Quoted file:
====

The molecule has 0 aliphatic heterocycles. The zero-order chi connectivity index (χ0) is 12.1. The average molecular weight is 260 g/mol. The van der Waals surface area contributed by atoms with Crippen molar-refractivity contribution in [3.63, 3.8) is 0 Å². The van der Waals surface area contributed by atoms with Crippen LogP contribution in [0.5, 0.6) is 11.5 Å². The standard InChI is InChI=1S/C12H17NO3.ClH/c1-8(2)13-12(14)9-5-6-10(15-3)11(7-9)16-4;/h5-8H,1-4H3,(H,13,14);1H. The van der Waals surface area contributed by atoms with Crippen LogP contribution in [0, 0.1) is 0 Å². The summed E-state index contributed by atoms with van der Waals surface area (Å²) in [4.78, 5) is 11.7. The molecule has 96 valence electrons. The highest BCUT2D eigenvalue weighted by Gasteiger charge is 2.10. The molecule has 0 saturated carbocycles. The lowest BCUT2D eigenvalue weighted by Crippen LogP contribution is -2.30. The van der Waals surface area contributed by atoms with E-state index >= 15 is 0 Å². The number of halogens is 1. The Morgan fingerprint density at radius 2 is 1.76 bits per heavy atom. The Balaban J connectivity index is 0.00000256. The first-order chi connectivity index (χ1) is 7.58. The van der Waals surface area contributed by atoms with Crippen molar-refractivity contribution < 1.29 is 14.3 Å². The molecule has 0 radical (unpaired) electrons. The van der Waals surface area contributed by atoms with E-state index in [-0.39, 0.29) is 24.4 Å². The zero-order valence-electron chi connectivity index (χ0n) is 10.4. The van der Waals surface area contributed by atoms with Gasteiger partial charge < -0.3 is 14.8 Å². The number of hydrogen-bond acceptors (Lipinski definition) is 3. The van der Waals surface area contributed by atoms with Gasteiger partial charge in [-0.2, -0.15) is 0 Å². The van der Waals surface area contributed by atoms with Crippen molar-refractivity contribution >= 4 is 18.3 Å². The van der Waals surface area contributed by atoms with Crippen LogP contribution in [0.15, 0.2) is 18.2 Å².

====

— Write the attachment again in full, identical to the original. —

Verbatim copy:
The molecule has 0 aliphatic heterocycles. The zero-order chi connectivity index (χ0) is 12.1. The average molecular weight is 260 g/mol. The van der Waals surface area contributed by atoms with Crippen molar-refractivity contribution in [3.63, 3.8) is 0 Å². The van der Waals surface area contributed by atoms with Crippen LogP contribution in [0.5, 0.6) is 11.5 Å². The standard InChI is InChI=1S/C12H17NO3.ClH/c1-8(2)13-12(14)9-5-6-10(15-3)11(7-9)16-4;/h5-8H,1-4H3,(H,13,14);1H. The van der Waals surface area contributed by atoms with Crippen LogP contribution in [0, 0.1) is 0 Å². The summed E-state index contributed by atoms with van der Waals surface area (Å²) in [4.78, 5) is 11.7. The molecule has 96 valence electrons. The highest BCUT2D eigenvalue weighted by Gasteiger charge is 2.10. The molecule has 0 saturated carbocycles. The lowest BCUT2D eigenvalue weighted by Crippen LogP contribution is -2.30. The van der Waals surface area contributed by atoms with E-state index >= 15 is 0 Å². The number of halogens is 1. The Morgan fingerprint density at radius 2 is 1.76 bits per heavy atom. The Balaban J connectivity index is 0.00000256. The first-order chi connectivity index (χ1) is 7.58. The van der Waals surface area contributed by atoms with Crippen molar-refractivity contribution < 1.29 is 14.3 Å². The molecule has 0 radical (unpaired) electrons. The van der Waals surface area contributed by atoms with E-state index in [-0.39, 0.29) is 24.4 Å². The zero-order valence-electron chi connectivity index (χ0n) is 10.4. The van der Waals surface area contributed by atoms with Gasteiger partial charge < -0.3 is 14.8 Å². The number of hydrogen-bond acceptors (Lipinski definition) is 3. The van der Waals surface area contributed by atoms with Gasteiger partial charge in [-0.2, -0.15) is 0 Å². The van der Waals surface area contributed by atoms with Crippen molar-refractivity contribution >= 4 is 18.3 Å². The van der Waals surface area contributed by atoms with Crippen LogP contribution in [0.15, 0.2) is 18.2 Å².